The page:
Yesterday saw the great and the good of the direct marketing and data protection world assembled at the RSA in London for the DMA Annual Data Protection Conference. Headlining the list of keynote speakers were the outgoing Information Commissioner Richard Thomas (right) and Datonomy’s resident blog contributor, Marc Dautlich.
The event, chaired by Fedelma Good, Head of Marketing Privacy and Suppression Management at Barclays Bank, began with Richard Thomas on his reflections from the Information Commission – past, present and future to cover his time and the progress made during his seven years as the data protection overlord. In particular, Thomas highlighted the shift in public attitude towards data protection, from a feeling of suspicion bordering on terror to the acceptance and near universal support for a regime aimed at protecting individuals. Although Thomas acknowledged that much of this change of perspective was fuelled by the role of the media in pursuing the seemingly frequent high-profile losses of data, he nonetheless pointed towards the role played by the ICO to tighten and regulate the UK’s data protection regime.
Among the plans for the future and development of the ICO discussed by Thomas were powers to impose financial penalties for deliberate or reckless breaches of the Data Protection Act, to give the ICO some much needed bite in its armoury. There are also proposals to increase the notification fees paid by the largest organisations to boost the ICO’s annual budget by £4 million to a total of £16 million. Thomas also floated the idea of recording data as an asset on a company’s balance sheet, although acknowledged that this may be some way off in view of the number of hurdles which need to be overcome before this option can be taken seriously. How many of these proposals Thomas will see come to fruition before his retirement in June remain to be seen but it is likely that Christopher Graham, Thomas’ successor as Information Commission, will carry on his agenda. To finish on a controversial note, Thomas unilaterally confirmed that he would not bow to pressure from his European counterparts and did not intend to introduce an opt-in option for direct marketing, something which did not go unnoticed by the members of the press in the audience who duly broke the news shortly after Thomas’ talk.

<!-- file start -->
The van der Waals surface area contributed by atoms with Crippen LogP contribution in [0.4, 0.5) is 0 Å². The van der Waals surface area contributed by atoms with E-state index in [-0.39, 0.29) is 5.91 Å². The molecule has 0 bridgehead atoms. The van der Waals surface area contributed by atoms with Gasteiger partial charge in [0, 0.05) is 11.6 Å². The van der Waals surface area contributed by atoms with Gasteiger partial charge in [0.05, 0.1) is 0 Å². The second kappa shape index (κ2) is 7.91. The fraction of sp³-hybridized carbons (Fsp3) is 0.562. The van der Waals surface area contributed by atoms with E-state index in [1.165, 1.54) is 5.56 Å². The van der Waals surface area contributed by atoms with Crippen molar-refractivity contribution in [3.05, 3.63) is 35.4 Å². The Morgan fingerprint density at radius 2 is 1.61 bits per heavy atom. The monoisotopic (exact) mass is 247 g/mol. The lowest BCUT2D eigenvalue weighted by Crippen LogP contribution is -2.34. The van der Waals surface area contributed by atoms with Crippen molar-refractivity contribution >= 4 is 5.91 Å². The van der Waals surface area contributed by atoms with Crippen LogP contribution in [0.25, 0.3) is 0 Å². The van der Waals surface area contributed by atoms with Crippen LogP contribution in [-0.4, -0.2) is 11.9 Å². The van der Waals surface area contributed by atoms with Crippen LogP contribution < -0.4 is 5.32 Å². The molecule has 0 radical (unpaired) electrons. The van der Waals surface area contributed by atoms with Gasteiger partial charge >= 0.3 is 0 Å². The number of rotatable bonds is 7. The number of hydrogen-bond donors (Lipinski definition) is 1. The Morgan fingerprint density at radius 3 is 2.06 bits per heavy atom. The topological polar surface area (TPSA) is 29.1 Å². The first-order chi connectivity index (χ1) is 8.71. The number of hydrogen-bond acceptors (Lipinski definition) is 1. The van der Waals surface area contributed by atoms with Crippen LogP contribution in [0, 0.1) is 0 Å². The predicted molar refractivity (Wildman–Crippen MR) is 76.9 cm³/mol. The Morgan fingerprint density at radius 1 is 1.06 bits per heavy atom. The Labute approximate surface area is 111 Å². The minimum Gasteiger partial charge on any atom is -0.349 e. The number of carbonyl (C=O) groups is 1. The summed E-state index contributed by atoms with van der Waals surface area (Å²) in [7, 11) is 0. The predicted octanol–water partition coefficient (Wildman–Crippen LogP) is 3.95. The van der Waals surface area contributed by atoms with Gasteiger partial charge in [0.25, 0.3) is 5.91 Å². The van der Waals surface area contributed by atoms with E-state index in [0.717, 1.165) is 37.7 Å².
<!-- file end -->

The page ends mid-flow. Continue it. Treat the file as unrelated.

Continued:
The self-styled “Angel of the Apocalypse” was next in the form of German lawyer Michael Siegart talking about Germany: new ways to permission marketing in the EU. Despite his warnings on bad German humour, Siegart produced a hugely entertaining and engaging summary of the additional complications and quirks of German law in its approach to data protection. Even referring to his nation as “a country of data catastrophe”, Siegart noted that direct marketing was currently a black word in Germany after a number of high-profile and embarrassing data breaches and there was now a concerted effort to limit the amount of data held to a minimum.
The remainder of the day was filled by presentations from Neil Munroe, Paula Davis, Zina Manda and Scott Logie on a number of topics ranging from internal data protection strategy to a comparison of commercial objectives from client and supplier perspectives. A special mention must go to Michael Spadea’s excellent interactive session on marketing financial services in the data protection landscape and not least for his chocolate-for-answers bribery to encourage audience participation.
Source: note by Stephen Hunter (Olswang)